Negotiating a Victim Identity: Young Men as Victims of Violence

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25 Citations (SciVal)


This article is based on an interview study of how ten young male crime victims talk about violent events and actors involved. It focuses on how the young men present their identities as ‘young men’ who have been victims of violent crimes. In their narrations the men struggle with a cultural understanding that ‘masculinity’ is associated with strength and power, while ‘victim’ is associated with weakness and impotence. During the interviews the young men actualize several balancing acts in their presentation of themselves as men and victims, in a delicate manner by use of specific word choice, manner of speaking, laughter, etc. The young men are negotiating a victim identity; they portray themselves by careful positioning as both victims and strong, active young men. By this discursive balancing of identities the young men can be manly at the same time as are victims. Hence, they do not have to ‘choose’ between the two somewhat conflicting identities. Instead, subtle depictions that accept a victim identity are presented alongside with implicit declarations of one’s masculinity. In collaboration with the listener the participants negotiate how they want to be known; as ‘victim worthy’ young men, with associations to a ‘hegemonic manliness’.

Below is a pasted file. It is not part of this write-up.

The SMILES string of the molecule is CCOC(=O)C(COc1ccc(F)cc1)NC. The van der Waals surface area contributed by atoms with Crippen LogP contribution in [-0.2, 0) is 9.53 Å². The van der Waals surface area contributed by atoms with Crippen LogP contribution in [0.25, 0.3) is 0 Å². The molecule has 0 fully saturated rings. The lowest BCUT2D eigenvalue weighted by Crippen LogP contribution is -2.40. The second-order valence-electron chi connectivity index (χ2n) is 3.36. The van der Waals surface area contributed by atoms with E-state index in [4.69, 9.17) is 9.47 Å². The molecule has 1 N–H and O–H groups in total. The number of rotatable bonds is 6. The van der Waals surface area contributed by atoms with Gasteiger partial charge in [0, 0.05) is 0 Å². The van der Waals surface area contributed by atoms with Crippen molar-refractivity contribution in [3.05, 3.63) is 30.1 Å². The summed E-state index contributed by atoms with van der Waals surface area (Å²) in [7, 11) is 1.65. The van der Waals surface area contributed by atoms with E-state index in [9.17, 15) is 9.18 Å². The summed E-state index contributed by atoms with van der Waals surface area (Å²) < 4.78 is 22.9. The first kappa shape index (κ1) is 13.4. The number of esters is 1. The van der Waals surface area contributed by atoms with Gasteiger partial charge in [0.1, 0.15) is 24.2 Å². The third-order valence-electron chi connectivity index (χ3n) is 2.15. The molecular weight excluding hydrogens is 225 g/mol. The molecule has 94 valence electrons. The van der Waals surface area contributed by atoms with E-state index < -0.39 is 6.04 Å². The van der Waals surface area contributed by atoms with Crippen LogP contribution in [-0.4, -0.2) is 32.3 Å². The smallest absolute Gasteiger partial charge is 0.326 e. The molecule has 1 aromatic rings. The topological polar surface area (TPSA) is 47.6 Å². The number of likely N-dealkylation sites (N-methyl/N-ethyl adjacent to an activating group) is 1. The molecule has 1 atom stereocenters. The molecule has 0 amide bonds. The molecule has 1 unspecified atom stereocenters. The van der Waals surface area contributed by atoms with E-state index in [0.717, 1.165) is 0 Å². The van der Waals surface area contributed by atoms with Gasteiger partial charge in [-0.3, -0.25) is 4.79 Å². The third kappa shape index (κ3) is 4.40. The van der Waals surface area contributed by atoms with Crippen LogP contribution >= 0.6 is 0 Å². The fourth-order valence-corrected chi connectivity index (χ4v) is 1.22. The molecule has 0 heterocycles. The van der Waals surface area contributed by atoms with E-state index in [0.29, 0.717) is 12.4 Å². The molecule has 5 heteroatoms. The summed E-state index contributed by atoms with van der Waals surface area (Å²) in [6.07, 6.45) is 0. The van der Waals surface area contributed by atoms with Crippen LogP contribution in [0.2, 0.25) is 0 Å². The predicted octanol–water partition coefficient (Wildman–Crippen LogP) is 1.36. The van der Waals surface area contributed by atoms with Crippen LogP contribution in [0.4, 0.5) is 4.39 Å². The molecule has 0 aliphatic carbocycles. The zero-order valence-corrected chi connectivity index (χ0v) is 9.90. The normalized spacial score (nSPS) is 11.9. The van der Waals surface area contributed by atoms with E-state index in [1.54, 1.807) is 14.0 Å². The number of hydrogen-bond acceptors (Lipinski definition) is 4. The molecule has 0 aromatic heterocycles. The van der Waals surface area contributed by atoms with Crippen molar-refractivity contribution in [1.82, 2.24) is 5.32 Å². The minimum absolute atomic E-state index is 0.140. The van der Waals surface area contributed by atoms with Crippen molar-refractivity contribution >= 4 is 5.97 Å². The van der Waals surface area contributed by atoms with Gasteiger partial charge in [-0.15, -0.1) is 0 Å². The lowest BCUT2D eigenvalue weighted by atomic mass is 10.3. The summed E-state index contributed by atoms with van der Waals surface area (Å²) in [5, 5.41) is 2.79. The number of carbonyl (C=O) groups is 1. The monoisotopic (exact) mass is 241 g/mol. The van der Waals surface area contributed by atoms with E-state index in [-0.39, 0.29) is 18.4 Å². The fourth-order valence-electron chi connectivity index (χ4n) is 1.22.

Original languageEnglish
Pages (from-to)37-54
JournalJournal of Scandinavian Studies in Criminology and Crime Prevention
Publication statusPublished - 2009

Subject classification (UKÄ)

  • Sociology (excluding Social Work, Social Psychology and Social Anthropology)


  • violence
  • victim
  • narrative
  • men
  • masculinity
  • balance
  • identity
  • sociology
  • sociologi


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